If you’re an Ubuntu user, just follow the instructions I wrote here for Firefox 5. This will work with future versions as well. By the way, I just tried. It’s not quite there yet. Just wait a couple of hours until the ppa repository is updated.
Firefox specialist and consultant Mike Kaply questioned Firefox’s rapid release scheduling and its negative impact on businesses:
Case in point: Firefox 4 was only released in March. Now, three months later Firefox 5.0 is out in stable release. Hence, Mozilla has ceased supporting Firefox 4.
Kaply points out that this breakneck update schedule may “work for the average user” but “it doesn’t fly in [a] corporate environment, especially places like banks”. “Expecting a company to go through a full deployment cycle of their web browser every six week is simply ludicrous.”
It’s a valid point. Banks and corporate businesses should stay with version 3.6 then, while the rest of us get the latest and greatest Firefox. It just shows that it is difficult to make everyone happy. They say development was too slow. Now, it’s too fast. What gives.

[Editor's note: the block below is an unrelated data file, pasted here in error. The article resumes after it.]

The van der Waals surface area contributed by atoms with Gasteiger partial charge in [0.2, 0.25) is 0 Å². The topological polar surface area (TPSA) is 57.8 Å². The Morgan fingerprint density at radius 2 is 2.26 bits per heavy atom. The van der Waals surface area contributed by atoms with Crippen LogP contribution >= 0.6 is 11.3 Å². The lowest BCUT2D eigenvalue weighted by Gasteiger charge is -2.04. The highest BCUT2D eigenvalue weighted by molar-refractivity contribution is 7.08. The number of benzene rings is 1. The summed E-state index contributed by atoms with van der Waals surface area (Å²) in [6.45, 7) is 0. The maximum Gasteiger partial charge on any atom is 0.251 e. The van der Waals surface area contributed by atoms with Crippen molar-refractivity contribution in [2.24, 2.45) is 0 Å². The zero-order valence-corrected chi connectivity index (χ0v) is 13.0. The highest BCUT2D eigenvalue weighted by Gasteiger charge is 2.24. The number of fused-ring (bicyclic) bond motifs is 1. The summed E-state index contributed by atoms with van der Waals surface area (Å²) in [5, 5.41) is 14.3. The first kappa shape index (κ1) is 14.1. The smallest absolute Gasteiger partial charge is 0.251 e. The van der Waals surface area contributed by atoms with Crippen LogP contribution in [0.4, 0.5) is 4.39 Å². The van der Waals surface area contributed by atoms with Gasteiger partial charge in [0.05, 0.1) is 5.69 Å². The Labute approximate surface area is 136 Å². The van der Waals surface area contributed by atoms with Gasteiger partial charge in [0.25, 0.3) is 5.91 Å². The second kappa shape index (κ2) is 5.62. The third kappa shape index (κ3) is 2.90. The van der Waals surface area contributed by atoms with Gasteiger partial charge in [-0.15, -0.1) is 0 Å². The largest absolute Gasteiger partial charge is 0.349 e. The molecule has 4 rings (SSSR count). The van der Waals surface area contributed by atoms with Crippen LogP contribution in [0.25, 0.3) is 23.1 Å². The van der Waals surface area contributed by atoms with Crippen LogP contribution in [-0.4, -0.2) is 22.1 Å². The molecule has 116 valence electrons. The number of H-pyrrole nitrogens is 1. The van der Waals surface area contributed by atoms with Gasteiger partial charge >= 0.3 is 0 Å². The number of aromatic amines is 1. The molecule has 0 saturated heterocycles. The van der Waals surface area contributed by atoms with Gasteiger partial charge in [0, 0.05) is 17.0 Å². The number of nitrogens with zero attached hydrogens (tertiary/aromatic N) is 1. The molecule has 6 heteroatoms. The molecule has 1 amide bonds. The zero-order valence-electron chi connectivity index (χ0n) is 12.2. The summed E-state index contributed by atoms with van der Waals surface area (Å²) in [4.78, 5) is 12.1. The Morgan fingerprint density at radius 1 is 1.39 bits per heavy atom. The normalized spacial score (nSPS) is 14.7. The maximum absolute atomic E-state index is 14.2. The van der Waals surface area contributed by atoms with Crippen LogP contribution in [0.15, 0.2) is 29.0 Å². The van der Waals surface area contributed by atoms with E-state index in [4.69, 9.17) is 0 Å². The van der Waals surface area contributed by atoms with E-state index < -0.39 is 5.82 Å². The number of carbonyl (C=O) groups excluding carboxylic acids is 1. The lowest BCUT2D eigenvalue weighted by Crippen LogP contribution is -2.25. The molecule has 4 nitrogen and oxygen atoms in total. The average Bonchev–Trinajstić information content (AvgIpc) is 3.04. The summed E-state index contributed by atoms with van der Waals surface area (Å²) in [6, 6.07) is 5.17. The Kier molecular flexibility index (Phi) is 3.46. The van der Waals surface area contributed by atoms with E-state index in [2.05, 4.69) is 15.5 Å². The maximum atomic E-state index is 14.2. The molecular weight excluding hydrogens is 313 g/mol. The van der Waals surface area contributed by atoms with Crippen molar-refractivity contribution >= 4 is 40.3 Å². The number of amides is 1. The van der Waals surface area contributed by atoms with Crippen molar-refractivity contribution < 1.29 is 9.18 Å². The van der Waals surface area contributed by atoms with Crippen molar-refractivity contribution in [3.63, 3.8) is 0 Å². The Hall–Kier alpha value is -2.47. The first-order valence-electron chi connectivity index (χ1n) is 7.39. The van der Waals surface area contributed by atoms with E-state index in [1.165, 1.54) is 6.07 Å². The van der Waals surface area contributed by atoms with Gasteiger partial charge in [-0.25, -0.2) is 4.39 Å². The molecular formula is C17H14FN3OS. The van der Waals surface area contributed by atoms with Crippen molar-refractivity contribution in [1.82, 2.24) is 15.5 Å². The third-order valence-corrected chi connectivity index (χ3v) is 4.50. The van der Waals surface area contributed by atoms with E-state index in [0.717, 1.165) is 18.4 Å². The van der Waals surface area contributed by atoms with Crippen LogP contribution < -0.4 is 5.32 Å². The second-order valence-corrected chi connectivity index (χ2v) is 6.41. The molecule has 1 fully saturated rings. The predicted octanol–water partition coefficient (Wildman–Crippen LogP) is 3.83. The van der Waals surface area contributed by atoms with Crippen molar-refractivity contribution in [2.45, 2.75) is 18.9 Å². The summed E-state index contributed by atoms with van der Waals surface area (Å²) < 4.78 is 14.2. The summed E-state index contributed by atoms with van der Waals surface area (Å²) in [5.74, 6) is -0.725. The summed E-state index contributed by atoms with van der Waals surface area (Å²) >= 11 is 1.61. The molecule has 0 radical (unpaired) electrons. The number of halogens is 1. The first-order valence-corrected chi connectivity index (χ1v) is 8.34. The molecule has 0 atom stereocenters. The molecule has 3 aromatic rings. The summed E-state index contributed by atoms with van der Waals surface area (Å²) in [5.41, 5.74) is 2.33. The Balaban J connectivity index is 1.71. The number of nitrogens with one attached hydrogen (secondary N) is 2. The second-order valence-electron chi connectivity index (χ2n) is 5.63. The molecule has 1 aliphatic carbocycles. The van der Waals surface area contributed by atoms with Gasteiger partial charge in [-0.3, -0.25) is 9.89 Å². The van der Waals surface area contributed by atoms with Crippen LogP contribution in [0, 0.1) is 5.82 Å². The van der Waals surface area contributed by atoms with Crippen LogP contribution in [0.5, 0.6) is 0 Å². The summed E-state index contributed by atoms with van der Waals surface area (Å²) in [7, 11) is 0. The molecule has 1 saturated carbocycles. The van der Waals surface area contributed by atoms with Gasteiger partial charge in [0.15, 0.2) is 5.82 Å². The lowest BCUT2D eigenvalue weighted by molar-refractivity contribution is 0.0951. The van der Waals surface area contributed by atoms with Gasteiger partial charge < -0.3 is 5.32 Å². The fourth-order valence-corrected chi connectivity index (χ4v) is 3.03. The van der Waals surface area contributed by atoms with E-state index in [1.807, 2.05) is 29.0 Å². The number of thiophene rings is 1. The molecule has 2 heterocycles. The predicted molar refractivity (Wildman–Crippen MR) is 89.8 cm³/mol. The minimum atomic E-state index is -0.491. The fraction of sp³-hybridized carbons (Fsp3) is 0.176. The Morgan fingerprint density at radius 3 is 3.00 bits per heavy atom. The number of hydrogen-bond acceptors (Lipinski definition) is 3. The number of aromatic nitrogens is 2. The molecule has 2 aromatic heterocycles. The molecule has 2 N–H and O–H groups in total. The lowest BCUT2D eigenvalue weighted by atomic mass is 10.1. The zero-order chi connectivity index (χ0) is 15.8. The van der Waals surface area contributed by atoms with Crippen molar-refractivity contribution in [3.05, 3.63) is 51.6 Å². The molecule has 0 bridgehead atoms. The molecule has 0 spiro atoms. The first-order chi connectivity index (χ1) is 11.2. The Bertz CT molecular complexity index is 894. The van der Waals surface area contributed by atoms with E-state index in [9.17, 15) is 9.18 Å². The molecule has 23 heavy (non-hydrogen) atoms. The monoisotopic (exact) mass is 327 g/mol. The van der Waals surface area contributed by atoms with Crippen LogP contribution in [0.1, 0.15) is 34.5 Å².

Rapid development and releases will be the norm going forward. Businesses just have to adapt to them.
Waiting for Canonical to update Mozilla Firefox with your latest Ubuntu release may take a very long time. Are you tired of waiting? Take action. Install Firefox 5 now. Why continue to run Firefox 3.6 if you can get Firefox 5 now? Firefox has sped up their development. It’s time for Canonical to match the Firefox releases. The following instructions will install the latest stable Firefox release to your current Ubuntu distribution. The current Ubuntu release is 11.04 Natty Narwhal. The current Firefox release is Firefox 5. By the way, I’m still running Ubuntu 10.04 LTS and the instructions worked. This will also work for Ubuntu 10.10.
From the Terminal, run the following commands:
$ sudo add-apt-repository ppa:mozillateam/firefox-stable $ sudo apt-get update $ sudo apt-get upgrade
This will also update when Firefox 6 and Firefox 7 are released in the future.
Reports have been confirmed that Firefox performance in Linux is considerably slower than in Windows or the Mac. So, why is Firefox performance slow in Linux? It seems to be a matter of priority. Less priority that is. Firefox developers have been focused on Windows, addressing issues where the majority of Firefox users are based.
Mozilla seemed to place less emphasis on Linux development. Mozilla is aware of these issues and are trying to fix them. Potentially, Canonical can replace Firefox with Chrome if performance continuous to be perceived as slow. Mozilla can potentially lose millions of dollars if this were to happen.